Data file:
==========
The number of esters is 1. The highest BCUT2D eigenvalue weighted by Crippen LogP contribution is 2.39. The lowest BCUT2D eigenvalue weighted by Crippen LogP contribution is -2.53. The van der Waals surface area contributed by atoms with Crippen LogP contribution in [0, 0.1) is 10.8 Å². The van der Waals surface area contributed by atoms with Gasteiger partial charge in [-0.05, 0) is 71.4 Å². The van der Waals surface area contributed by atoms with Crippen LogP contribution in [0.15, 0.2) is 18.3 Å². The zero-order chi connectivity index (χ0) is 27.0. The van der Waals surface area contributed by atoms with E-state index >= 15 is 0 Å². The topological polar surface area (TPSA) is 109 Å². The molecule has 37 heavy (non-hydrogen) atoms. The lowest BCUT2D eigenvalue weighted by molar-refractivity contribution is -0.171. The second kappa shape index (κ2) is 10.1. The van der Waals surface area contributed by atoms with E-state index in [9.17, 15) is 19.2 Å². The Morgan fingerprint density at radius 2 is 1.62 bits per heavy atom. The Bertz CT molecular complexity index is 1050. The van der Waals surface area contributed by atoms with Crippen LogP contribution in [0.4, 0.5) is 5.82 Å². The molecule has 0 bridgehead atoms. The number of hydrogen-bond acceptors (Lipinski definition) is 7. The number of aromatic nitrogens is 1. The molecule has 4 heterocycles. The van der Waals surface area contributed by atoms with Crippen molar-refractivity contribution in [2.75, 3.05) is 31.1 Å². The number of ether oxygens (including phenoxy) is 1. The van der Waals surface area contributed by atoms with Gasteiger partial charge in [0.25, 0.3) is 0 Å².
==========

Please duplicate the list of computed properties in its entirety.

The number of esters is 1. The highest BCUT2D eigenvalue weighted by Crippen LogP contribution is 2.39. The lowest BCUT2D eigenvalue weighted by Crippen LogP contribution is -2.53. The van der Waals surface area contributed by atoms with Crippen LogP contribution in [0, 0.1) is 10.8 Å². The van der Waals surface area contributed by atoms with Gasteiger partial charge in [-0.05, 0) is 71.4 Å². The van der Waals surface area contributed by atoms with Crippen LogP contribution in [0.15, 0.2) is 18.3 Å². The zero-order chi connectivity index (χ0) is 27.0. The van der Waals surface area contributed by atoms with E-state index >= 15 is 0 Å². The topological polar surface area (TPSA) is 109 Å². The molecule has 37 heavy (non-hydrogen) atoms. The lowest BCUT2D eigenvalue weighted by molar-refractivity contribution is -0.171. The second kappa shape index (κ2) is 10.1. The van der Waals surface area contributed by atoms with E-state index in [9.17, 15) is 19.2 Å². The Morgan fingerprint density at radius 2 is 1.62 bits per heavy atom. The Bertz CT molecular complexity index is 1050. The van der Waals surface area contributed by atoms with Crippen LogP contribution in [0.4, 0.5) is 5.82 Å². The molecule has 0 bridgehead atoms. The number of hydrogen-bond acceptors (Lipinski definition) is 7. The number of aromatic nitrogens is 1. The molecule has 4 heterocycles. The van der Waals surface area contributed by atoms with Crippen molar-refractivity contribution in [2.75, 3.05) is 31.1 Å². The number of ether oxygens (including phenoxy) is 1. The van der Waals surface area contributed by atoms with Gasteiger partial charge in [0.25, 0.3) is 0 Å².